A prequel to "The Conjuring," the film takes place around the time of the Tate-LaBianca murders at the hands of Charles Manson and his followers. That brief historical reference sets the stage for another cult to evoke a supernatural growth -- via some suicidal blood that drips down and flows into the eye of our titular doll -- that arrives to terrorize a wife (Annabelle Wallis) who's about to have her first child.

Following the harrowing cult attack, Mia starts experiencing odd events around the home, most of which her doctor-in-training husband (Ward Horton) initially tries to dismiss as easily explainable things or just her imagination run wild. But when their house nearly burns down from one of them, they move to a new place across the city, only to have the spooky stuff follow them there.

Working from a script by Gary Dauberman, director John R. Leonetti then introduces a few new characters -- Tony Amendola as the couple's priest and Alfre Woodard as their new neighbor and bookstore owner -- who end up involved in the proceedings. While we know where the man of the cloth fits in, Woodward's character introduces some uneasiness since you never know about such secondary characters in such films.

While there's nothing really new here in terms of tried and true scare tactics, the filmmaker does manage to inject a number of highly effective jump moments, and uses some unique camera angles to up the fright ante. He's even more successful in one particular sequence involving a basement storage area, a baby carriage seemingly straight out of "Rosemary's Baby," a creepy demon and an elevator that stubbornly refuses to lift our heroine out of harm's way. There's also some decent bits of comic relief (and stress reduction), while Wallis and Horton create mostly believable characters who we do end up caring for even if they obviously stay far too long in bad places.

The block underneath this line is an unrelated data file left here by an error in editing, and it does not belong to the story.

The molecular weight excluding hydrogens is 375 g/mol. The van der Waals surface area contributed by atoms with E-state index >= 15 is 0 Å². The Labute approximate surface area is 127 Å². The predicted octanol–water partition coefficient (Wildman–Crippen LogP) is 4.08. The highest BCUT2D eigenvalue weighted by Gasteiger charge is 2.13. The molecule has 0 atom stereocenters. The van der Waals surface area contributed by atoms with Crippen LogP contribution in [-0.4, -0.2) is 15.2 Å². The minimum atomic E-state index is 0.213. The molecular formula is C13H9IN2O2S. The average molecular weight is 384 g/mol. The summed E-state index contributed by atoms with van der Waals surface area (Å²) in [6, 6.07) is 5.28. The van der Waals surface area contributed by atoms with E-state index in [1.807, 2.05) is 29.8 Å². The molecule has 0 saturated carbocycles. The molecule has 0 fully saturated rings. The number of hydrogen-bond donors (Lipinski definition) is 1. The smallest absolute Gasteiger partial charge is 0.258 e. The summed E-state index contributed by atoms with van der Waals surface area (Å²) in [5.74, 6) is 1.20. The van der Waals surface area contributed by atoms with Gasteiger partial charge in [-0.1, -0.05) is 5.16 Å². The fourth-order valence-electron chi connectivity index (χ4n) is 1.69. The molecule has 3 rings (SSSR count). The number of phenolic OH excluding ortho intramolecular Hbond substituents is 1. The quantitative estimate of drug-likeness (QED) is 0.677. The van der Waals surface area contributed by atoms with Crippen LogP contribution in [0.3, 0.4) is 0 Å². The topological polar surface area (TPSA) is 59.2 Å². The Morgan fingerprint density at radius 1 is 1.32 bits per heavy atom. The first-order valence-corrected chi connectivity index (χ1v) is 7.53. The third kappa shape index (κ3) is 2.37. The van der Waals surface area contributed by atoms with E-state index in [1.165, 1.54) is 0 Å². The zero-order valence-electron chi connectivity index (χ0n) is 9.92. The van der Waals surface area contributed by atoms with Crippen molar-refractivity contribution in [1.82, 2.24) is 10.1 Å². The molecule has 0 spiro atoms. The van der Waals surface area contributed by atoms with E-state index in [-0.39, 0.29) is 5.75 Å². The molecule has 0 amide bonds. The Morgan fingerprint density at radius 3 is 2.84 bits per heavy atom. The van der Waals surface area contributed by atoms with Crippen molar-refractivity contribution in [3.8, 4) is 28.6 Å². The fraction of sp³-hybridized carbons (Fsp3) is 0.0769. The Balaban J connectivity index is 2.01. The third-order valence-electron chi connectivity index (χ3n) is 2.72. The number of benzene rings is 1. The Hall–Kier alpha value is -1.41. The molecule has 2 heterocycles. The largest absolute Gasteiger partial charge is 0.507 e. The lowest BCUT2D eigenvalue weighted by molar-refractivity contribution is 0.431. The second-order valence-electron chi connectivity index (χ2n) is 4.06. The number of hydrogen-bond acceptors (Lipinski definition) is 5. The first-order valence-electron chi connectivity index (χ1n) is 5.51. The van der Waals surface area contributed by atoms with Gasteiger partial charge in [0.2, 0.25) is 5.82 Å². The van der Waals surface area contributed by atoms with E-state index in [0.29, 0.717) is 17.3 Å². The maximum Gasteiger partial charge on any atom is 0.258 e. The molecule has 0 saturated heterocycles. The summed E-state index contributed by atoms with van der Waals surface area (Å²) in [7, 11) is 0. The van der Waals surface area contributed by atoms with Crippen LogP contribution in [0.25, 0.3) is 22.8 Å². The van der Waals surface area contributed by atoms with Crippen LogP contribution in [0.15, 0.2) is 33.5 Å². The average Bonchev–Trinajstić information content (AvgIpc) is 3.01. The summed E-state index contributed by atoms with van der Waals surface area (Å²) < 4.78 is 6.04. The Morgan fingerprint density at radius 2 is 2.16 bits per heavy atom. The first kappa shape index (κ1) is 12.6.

The interesting thing -- and a point that might disappoint horror fans who dig creepy dolls -- is that our title "character" really isn't that active in terms of being the catalyst of what's going on. Instead, and serving as a conduit for the evil stuff, she's more of a red herring, serving to goose the viewer by simple static views of her or Mia reaching out to touch her. Otherwise, her movements, if you will, are all the result of other supernatural entities and thus the direct danger stemming from her is fairly dampened.

In the end, the thrills, chills and frights are in enough abundance that fans of such films likely won't be disappointed, while those dragged along and who easily scare will have enough to spook them. For yours truly, I enjoyed the handling of some of the scary moments, but this is all just superficial material rather than the type of horror storytelling that effectively burrows its way into your psyche and stays with you days, months or even years later. "Annabelle" rates as a 5 out of 10.

Reviewed September 30, 2014 / Posted October 3, 2014